Guest Contributor

The Intersection of Work Culture and Brand Image

By | Charlie Fletcher

Customers can tell when a brand is supported by a strong culture. Every interaction they have with marketing, customer service, and post-sale support feels unified and cohesive, as the brand image and employees are on the same page.

But a strong connection between workplace culture and brand image doesn’t just happen. As a leader, you have to work hard to establish and maintain a corporate culture and use key quantitative and qualitative data to create a brand image that resonates with both internal and external stakeholders.

Case Study: Virgin Atlantic

Virgin Atlantic is one of the most well-recognized brands in the world. However, as with most airlines, the business and brand suffered dramatically during the travel restrictions necessary to slow the spread of COVID-19.

However, as Virgin Atlantic rebuilds, it’s making more effort behind Diversity, Equity, and Inclusion (DEI) initiatives that support employees’ identities, and strives to recognize and respect differences. These initiatives benefit employees, but they also strengthen Virgin’s brand when more people are socially conscious than ever before. As Virgin’s Chief People Officer, Estelle Hollingsworth, stated, creating a “Be Yourself” work culture is important for Virgin Atlantic’s brand as well as its employees.

Virgin Atlantic has started building its inclusive brand image internally by making two key commitments in support of DEI: the Race at Work Charter (which stands against discrimination and bias at work and beyond) and the Hidden Disabilities Scheme (which supports disability inclusion for all employees).

These schemes seek to improve DEI at Virgin Atlantic, and will translate to the wider customer experience as employees will be well versed in issues that minority passengers or vulnerable groups may face when boarding and traveling with Virgin Atlantic.

As a business leader, you don’t necessarily have to copy Virgin Atlantic’s DEI schemes, but you can use their employee-first example to improve the connection between workplace culture and brand image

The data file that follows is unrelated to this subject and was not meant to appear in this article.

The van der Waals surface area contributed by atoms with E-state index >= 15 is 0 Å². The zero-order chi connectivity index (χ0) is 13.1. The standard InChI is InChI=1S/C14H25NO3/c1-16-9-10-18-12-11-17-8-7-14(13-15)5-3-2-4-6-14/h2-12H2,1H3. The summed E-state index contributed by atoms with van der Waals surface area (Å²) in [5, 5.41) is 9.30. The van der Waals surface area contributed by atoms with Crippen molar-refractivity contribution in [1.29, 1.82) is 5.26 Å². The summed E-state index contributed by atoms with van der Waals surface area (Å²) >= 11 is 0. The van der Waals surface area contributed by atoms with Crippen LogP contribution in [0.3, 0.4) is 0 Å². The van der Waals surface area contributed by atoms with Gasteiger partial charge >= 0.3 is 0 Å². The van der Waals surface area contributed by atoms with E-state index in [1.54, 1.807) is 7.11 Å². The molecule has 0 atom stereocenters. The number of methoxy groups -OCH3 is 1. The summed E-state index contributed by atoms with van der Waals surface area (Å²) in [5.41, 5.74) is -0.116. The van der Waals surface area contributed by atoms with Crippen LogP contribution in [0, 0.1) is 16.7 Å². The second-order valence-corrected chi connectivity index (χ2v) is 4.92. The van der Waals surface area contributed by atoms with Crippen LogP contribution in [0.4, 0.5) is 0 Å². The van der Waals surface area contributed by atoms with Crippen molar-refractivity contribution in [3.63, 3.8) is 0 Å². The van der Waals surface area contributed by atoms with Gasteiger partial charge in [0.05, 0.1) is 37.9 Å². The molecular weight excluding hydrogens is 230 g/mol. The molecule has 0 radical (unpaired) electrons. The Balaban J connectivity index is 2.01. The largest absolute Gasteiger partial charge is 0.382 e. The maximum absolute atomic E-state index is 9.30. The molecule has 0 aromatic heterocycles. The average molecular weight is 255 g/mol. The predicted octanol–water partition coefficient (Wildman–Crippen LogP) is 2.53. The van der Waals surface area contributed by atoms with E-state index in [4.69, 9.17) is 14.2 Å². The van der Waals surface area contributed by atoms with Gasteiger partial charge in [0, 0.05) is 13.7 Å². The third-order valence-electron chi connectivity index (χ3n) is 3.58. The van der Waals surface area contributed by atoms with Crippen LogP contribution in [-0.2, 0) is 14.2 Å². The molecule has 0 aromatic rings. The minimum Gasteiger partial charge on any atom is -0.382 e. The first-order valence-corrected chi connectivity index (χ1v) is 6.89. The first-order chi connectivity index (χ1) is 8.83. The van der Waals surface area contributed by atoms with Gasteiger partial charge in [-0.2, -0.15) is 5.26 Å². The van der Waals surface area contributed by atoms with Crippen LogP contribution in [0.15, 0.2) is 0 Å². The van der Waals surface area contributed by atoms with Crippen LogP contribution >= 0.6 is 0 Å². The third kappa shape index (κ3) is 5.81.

Building Brand Image

Brand image is important for any business. Your brand dictates how your internal and external shareholders see your company and makes a huge difference to your bottom line.

However, most business leaders don’t know how to improve brand identity. Instead, they let the reputation for a brand build with little input and only focus on small elements of branding like logos and color schemes.

In reality, brand image is much more than marketing materials. The journey towards a stronger brand image starts with data. As a business leader, you should strive to enhance your company’s knowledge base to get a better understanding of customer expectations and the experience that they have with your business. This will give you quantitative and qualitative data to work with when choosing a new brand strategy and ensures that all decisions you make are based on the insights you gain from your customers.

You can further strengthen your brand image by establishing a mission and vision that relates to your target audience and that your employees support. A clear, concise mission statement is a great way to focus your branding efforts and establish a “voice” for all of your branding and cultural efforts.

Maintaining the Right Work Culture

As a leader, you probably know that work culture is important. Positive work culture improves retention, attracts better talent, and makes the workplace a more productive, happy place.

However, achieving and maintaining the right work culture for your brand is hard. There is no “right” way to implement and regulate culture, as each business and industry is different and requires a different culture — the norms and values that work for a small sewing shop aren’t the same norms and values that work for a large insurance firm.

Building the right culture for your business starts with teamwork. Even if you are the owner and CEO of your business, chances are that you don’t know the ins and outs of every employee’s role. Instead of pretending to be a business Megamind, you should strive to build a team of cultural ambassadors who can help you assess and improve work culture.

Ideally, the team you build should be composed of employees who are equally passionate and driven as you are. These folks will already have strong opinions on the business’s brand image and can help you spot areas where work culture misaligns with the overall brand. It’s important to act quickly and as a unified team when you spot these areas for improvement, as working together to improve the brand image is a sure-fire way to create buy-in from all employees.


Work culture and brand image share a synergistic relationship. Without a strong brand and mission statement, employees will seem jumbled, and your business will miss organizational objectives. Equally, a weak work culture creates inconsistency between marketing materials and the customer experience. As a business leader, you can take the reins by using your company’s knowledge base to form a team of culture ambassadors who echo your vision and help improve work culture at all levels of the business.

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